PAM DORNER HAS ALWAYS ENJOYED the outdoors, from days spent playing in the creek near her childhood home in North Carolina’s Blue Ridge Mountains to walking the Río Grande bosque across from her house in Rio Rancho. “I just love exploring and finding things,” she says.

Photography, well, that was almost an excuse. A mother of two boys, Dorner only picked up a camera after her eldest had graduated from Sandia Preparatory School, in 2013. “It was time to find something for me,” she recalls.

But when Dorner’s sister-in-law, Denise, gave her a used Canon EOS 6D in an attempt to gain a photography companion, she was hooked. Dorner was continually enthralled by the Sandía Mountains at sunrise, coyotes hunting along the river, and sandhill cranes returning from the fields at Bosque del Apache National Wildlife Refuge, but photography heightened those experiences. “Being able to capture those magical moments and translate them to someone else is so special,” says Dorner, whose images earned the grand prize, as well as a first place and an honorable mention in our 23rd annual New Mexico Magazine Photography Contest.

For Golden Feather, Dorner spent the summer—every morning before dawn, every night around sunset—observing a family of great horned owls near her home. “Their journey was just so interesting to me,” she says.

Always cautious not to interfere with their lives, Dorner watched as the male anxiously awaited the female to join him on their evening hunts, the female protecting the fledglings as they left the nest, and the young owls bonding when their parents were away. One night, the mother landed on a wood pile near where her partner was perched—a different behavior that caught Dorner’s attention. For a while, nothing happened. Then, just as it was getting dark, the female stretched and took off. “She flew off, and that feather left at the same time,” Dorner says. “I just loved that, as the last bit of light was hitting her and hitting the feather.”

For "Golden Feather," Dorner spent the summer—every morning before dawn, every night around sunset—observing a family of great horned owls near her home.


Golden Feather, Pam Dorner

Even in a summer of watching and waiting, everything came together in one beautifully enchanting instant. You can find similarly captivating moments in these pages: a winter sunset in Taos, a wedding celebration at Jemez Pueblo, and a storm rolling through Tucumcari.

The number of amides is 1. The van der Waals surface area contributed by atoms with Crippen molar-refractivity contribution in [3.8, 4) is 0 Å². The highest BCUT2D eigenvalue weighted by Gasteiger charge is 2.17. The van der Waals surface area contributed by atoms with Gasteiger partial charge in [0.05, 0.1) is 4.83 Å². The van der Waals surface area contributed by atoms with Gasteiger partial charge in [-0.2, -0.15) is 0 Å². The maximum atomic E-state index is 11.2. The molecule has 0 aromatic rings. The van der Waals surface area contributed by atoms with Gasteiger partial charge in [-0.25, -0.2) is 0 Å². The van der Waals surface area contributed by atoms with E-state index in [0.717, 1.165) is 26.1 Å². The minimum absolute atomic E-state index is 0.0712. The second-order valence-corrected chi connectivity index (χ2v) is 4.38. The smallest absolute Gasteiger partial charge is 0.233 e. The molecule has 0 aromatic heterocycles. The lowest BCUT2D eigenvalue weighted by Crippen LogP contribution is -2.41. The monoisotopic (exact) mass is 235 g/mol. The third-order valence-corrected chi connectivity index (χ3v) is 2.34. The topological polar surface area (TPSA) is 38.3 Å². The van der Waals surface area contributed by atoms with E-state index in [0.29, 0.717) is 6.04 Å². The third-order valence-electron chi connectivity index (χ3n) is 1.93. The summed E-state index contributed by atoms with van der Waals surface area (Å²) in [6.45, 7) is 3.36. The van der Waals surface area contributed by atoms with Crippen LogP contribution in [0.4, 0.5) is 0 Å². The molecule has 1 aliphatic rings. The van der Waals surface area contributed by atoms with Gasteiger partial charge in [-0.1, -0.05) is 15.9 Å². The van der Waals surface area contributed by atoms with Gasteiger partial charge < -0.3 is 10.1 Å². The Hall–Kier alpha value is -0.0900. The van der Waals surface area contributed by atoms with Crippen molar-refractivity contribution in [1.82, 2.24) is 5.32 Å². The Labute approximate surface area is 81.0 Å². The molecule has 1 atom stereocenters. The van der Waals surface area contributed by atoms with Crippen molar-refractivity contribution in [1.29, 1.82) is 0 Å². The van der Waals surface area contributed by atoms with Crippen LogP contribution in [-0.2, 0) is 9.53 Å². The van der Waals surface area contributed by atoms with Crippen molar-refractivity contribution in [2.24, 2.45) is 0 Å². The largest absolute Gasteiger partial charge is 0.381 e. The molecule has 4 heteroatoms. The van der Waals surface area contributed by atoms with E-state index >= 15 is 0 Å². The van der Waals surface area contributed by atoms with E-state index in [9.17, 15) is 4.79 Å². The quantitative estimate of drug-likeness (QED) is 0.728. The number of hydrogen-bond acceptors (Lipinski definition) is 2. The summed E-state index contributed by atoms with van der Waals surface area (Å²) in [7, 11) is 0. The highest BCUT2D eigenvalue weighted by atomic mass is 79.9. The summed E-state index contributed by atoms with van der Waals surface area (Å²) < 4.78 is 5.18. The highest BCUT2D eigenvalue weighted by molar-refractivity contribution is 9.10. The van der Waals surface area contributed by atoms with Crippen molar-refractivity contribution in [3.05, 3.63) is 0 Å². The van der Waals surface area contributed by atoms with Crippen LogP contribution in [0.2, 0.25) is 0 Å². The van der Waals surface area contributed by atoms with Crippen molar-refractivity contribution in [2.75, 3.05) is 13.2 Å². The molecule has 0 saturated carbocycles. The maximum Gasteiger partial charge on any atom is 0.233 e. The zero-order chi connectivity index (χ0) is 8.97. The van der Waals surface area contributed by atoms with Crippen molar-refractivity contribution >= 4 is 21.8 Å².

This year’s contest attracted more than 1,800 submissions from 400-plus amateur photographers (those who earn no more than 50 percent of their income through photography). Choosing the best of the best was a challenge. Five judges blind-selected 20 top photos each in the six categories. Over a full day, those were narrowed to a group of finalists, which were then ranked by each judge. The top overall scores determined the winners, with individual photographers allowed to place only once per category.

The 28 honorees will be featured at the Tularosa Basin Gallery of Photography, in Carrizozo. More than 125 online votes determined Cosetta Lewis’s Folklorico, a portrait of her daughter Sophia dressed in traditional attire, as the People’s Choice Award winner. Thanks to our sponsors, the winners also receive some fantastic prizes.

Bryce Turner, contest judge and creative director for the New Mexico Tourism Department, is surprised every year by the unique perspectives reflected in the submissions. “I feel like I always learn something new, or see something I thought I knew, in a fresh light.”

Similarly, Dorner continues to be awed by the land, its creatures, and the connection she feels with them here in New Mexico. “Photography gives me a reason to be out in nature and travel the state,” she says. “There’s just so much beauty in the land. My heart’s here.”


For the eighth consecutive year, Tularosa Basin Gallery of Photography, in Carrizozo, will host an exhibit featuring the winners. The opening weekend, January 27-28, includes artist appearances and refreshments. As the largest photo gallery in the state, Tularosa Basin Gallery features the work of more than 40 New Mexico photographers Friday through Sunday and by appointment.